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June 28, 2023
Managed honey bee colonies in New Hampshire face many challenges that affect the ability of a colony of bees to survive and reproduce.
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  1. Plant diverse types of flowers in your landscape. Try to make sure you have something in bloom from April through the hard freezes of early November. The most critical time for the bee is early spring, the summer dearth usually in July, and late fall.
  2. Use clover in your grass seed mix, or allow it to come into your lawn naturally.
  3. Celebrate dandelions in spring and donโ€™t mow until theyโ€™ve bloomed. Avoid applying pesticides to your lawn when clover or dandelions are in bloom.
  4. Plant high nectar and pollen producing shade trees like basswood or linden, maples and willows where appropriate.
  5. Avoid purchasing plants which may have been treated with systemic insecticides which could harm bees when they collect the plants nectar or pollen. Purchase plants that are labeled as neonicotinoid free, or ask your local garden center about bee-friendly plants.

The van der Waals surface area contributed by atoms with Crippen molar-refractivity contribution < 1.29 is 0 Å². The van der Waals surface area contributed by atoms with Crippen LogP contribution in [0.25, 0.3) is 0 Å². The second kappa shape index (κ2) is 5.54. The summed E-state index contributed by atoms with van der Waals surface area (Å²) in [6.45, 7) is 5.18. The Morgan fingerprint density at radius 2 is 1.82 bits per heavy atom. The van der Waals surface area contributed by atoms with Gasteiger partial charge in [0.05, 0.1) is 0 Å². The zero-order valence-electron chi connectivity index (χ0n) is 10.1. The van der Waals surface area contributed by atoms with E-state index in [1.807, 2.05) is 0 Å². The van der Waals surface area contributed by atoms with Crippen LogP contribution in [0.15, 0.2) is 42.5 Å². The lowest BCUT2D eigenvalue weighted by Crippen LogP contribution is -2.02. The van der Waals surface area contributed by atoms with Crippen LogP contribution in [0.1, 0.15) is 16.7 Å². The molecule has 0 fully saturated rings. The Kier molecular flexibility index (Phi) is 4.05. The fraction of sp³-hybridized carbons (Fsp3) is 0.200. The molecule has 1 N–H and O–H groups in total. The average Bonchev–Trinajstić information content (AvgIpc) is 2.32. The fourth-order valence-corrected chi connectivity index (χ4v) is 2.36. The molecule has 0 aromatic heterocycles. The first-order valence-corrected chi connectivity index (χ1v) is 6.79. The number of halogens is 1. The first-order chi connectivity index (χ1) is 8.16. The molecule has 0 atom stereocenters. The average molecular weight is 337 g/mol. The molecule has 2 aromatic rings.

6. Purchase locally grown or USA produced honey. There have been reports that some imported honey contains cane or corn-based sugar. While the USDA tests imported honey, they cannot test every batch. Make sure you are buying true bee-friendly honey by purchasing only USA produced honey.
  7. Limit the use of insecticides and herbicides on your lawns and landscapes, especially if anything in the area is in bloom. If you are spraying, do so at night, when the bees are not flying. Let your neighbors who have bees know so they can close them up when you are spraying.
  8. Work with your town or county governments to make publically owned spaces more bee friendly.
  9. Fall asters (New England asters) and goldenrods are two of the most important fall flowers for honey bees and bumble bees. They provide some of the last fresh food they will eat all year. Keep these plants in flower by delaying the mowing of them until the the tops die down after a hard freeze. Better yet, leave them over the winter to provide seeds and habitat for birds and other wildlife.
  10. Grow a cover crop like buckwheat or phacelia. Both produce massive amounts of nectar that bees love. Once in flower you can delight in the hum of the field, alive with healthy, hungry bees.
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